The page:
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B+W film suggestion

felix5616

Member
i am about to start shooting film again. I would like to pick a single B+W film. I shoot mostly landscape. Looking for a suggestion for something with nice tonality and sharpness. I would most likely send off the film for development to a dip and dunk process.
 

glenerrolrd

Workshop Member
FUJI ACROS 2 . ISO 100 ..Fine Grain . Superb Tonal Range . After testing a few rolls ...I like THEFINDLAB but the Darkroom Lab is also good . None of the Labs I tried were perfect and they were all almost the same . If I was near NYC I would use a NY lab as mail is really slow .
 

MartinN

Active member
In sheet film I prefer Fomapan 100. Cheap and quite good. In rollfilm I need more sharpness and finer grain. Therefore Kodak T-max 100. And in 35mm, well there is always a lot of grain so minimizing is not so appropriate.
 

MartinN

Active member
By the way, developing B&W is so much fun. Immediate fun. And really experimenting with time and strength of different developers. One film simply can't be said to represent something because developed in different developers can be worlds apart. And very special hi resolution technical ortho film can't be developed in normal developers.
 
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spijker

New member
What format are you planning to use; 120, 35mm, sheets? If it's 120 or 35mm, I'd suggest Ilford XP2. It's developed in the C41 (color negative) process so practically every lab can do it. It also scans easily and allows the scanner to use ICE for dust removal. That saves you a lot of hassle with cloning out dust in post. If you'd ever decide to do some darkroom printing, it prints well as it doesn't have an orange mask. My experience with XP2 was that I got the best results when exposed at 200 ISO.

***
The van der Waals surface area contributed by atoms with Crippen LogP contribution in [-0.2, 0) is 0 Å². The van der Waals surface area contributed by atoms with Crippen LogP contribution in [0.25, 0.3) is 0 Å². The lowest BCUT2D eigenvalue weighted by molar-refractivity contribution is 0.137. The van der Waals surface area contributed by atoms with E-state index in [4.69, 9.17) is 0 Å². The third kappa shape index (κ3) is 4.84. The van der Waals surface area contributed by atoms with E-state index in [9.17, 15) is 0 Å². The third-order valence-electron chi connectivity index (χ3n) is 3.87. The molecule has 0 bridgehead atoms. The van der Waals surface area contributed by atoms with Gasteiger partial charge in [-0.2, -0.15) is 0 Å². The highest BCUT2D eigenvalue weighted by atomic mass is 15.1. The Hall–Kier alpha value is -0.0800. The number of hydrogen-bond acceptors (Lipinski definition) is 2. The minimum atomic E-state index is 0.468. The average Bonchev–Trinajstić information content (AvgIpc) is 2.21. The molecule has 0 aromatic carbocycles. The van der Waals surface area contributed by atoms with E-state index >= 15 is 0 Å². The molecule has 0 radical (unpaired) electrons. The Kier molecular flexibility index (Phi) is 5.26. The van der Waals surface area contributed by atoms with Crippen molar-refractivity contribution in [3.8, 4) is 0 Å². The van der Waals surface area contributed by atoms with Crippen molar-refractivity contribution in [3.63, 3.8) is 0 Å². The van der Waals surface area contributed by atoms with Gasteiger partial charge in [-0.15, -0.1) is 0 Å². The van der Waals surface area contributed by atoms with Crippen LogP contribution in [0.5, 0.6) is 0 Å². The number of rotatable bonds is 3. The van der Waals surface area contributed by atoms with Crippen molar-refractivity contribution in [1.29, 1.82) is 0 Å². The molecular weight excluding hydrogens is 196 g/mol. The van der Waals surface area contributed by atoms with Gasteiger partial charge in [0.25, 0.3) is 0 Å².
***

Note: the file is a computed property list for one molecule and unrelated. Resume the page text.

On the other hand, as MartinN said, developing is not difficult and it gives you much more control over the end result. Kodak and Ilford films are of high quality and widely available. So if you decide to go that route, start with something that is easy to get in your area and develop it in the recommended developer of the same manufacturer. Liquid concentrate works easier than powder that you need to mix first yourself. Personally I use Ilford Delta 100 and 400 in 120 rolfilm, developed in Ilford DD-X. That works for me. I can buy it all at a local store, the developer keeps well and the film/dev combination gives me good results. I still print in the darkroom and (DSLR) negative scans are just for the web. I also use the scans for the catalogue and to determine what/how to print in the darkroom sessions.
 

jdphoto

Well-known member
Try Ilford's Pan F plus 50 ISO for really clean, high resolution photos. I also shoot with Kodak's Portra 400 rated at 200 iso and convert to B/W. It has a wide latitude and likes a slight bit of over exposure, hence, the 200 iso. It's a surprisingly good film for B/W. If you want more grain, go with a higher iso.
 
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anyone

Well-known member
I shoot Ilford Delta 100 for all my landscape work, it is fine grained with nice tonality. Developing with DD-X.
 

Alkibiades

Active member
For my experience Ilford Delta 100 is the best film if you want to get best sharpness, resolution, finest grain and very good tonality. And it is easy to develope.
the tonality is better and easier to use then T-max, and you get the film in all sizes.
Fuji acros is very, very sharp but with special tonality and hard to get, no large format sizes...
T max is sharp also but not easy to develope well, not an easy film.
all modern films are also good for scanning, better than the classic.
 
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